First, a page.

PROS: Provides full control over indexing options, times, and managed content; offers excellent indexing options and searches many types of data (files, folders, websites, Outlook, and—using APIs—databases); provides instant search results
CONS: Search interface is a bit cluttered; doesn’t let you change the storage location of existing indexes; lacks ability to export index definitions
RATING: 5 out of 5
PRICE: Starts at $199 for a desktop license. Volume licensing is also available, and dtSearch provides other solutions that can be integrated with the product’s core search functionality.
RECOMMENDATION: dtSearch is geared toward users who really need to search large numbers of documents and data, and for users who need complete control over indexing and search functionality. If you routinely need to navigate lots of documents and data in a hurry, I recommend dtSearch as a must-have solution.
CONTACT: dtSearch · 301-263-0731
I admit it: I’ve been a skeptic of indexing and desktop searching solutions. I’ve installed solutions from Google, Microsoft, and others in the past but haven’t been all that impressed—mostly because I’ve been annoyed by application performance and the lack of control over what gets indexed and when. But dtSearch has made this skeptic a believer by providing easy-to-manage indexes and blazingly fast search functionality all rolled into one nice, tidy bundle called dtSearch 7 Desktop with Spider.
Easy Index Setup
Setup and installation of dtSearch is straightforward and painless. I also found that I didn’t need the Quick Start material in the accompanying documentation because dtSearch is very intuitive. Creating indexes is actually a treat. Instead of using a treeview structure representing drives, folders, and files that you either include or exclude in an index, dtSearch takes a cleaner approach in which you explicitly add desired endpoints— be they files, folders, or websites. Adding these endpoints is simple, and dtSearch gives you excellent control over spidering options (e.g., how many links deep to spider, which external links, if any, to follow). Best of all, dtSearch realizes that you might need to create different indexes for different purposes and lets you create multiple indexes as needed. I also find it refreshing that dtSearch offers full control over when indexes will be populated (or updated) and lets you change compression and filtering options to help fine-tune indexes as needed.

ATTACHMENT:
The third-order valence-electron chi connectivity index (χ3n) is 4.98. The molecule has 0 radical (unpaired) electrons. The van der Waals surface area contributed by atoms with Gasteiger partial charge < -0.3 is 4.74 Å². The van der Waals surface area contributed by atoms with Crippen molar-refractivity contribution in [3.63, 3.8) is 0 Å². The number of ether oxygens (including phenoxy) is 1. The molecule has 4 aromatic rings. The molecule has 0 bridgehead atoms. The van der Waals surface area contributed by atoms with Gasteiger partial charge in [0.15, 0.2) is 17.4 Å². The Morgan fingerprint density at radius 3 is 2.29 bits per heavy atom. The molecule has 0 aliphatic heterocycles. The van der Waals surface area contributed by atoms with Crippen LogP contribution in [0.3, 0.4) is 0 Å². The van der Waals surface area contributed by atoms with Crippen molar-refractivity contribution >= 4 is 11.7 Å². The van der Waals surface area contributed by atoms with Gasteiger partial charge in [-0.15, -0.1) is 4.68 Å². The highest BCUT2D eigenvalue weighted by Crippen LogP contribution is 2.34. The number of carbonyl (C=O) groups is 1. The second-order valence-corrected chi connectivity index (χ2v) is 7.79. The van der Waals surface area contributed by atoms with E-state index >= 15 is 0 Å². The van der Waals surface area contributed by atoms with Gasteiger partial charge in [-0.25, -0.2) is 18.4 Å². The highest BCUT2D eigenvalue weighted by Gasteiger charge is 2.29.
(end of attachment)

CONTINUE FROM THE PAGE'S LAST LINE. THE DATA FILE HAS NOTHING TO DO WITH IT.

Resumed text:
To put dtSearch through its paces, I pointed it at a motley assortment of documents, code, projects, and various other bits and bytes that I’ve been dragging around for years—including a large number of compressed (or zipped) folders and archives. Altogether, this bunch of data comprised over 40,000 files and took up more than 30GB of disk space. Then, to make things a bit tougher, I forced dtSearch to index this information over the network by exposing it as a mapped drive on my test machine. Indexing this mess took less than 90 minutes, but when it was done I was amazed at the kinds of things that dtSearch ended up indexing. Of course, I didn’t really appreciate this benefit until I started searching for various terms, phrases, words, and patterns. That’s when it became apparent how much power I had at my fingertips. I was also impressed at how quickly my search results came back: no lag, no wait— just instant results.
The only slightly negative thing I can say about dtSearch is that the search interface initially seems just a tad cluttered, as Figure 1 shows; this clutter is mostly because the application seems bent on displaying every possible search option to make sure users find what they’re looking for. In retrospect, I wonder whether I just didn’t have enough data to be able to harness all the search capability that dtSearch provides. In other words, if I had a few hundred gigabytes (or a terabyte or two) of data and documents, I’m sure that the seemingly cluttered UI wouldn’t be an issue. In fact, after I used dtSearch for about one hour to see if it would slow down, the UI really started to make a lot of sense—to the point that I was very comfortable with it despite its appearance.
Best for Complex Searches
My final analysis of dtSearch is that although it’s powerful enough to meet casual desktop search needs, it’s really targeted at users who need to instantly navigate mountains of data and documents. As such, dtSearch is a little overpriced for casual or simple searches (unless you’re a total control freak like me). But for anyone surrounded by mountains of data and documents, dtSearch is a must-have solution that truly proves that the index is mightier than the sword.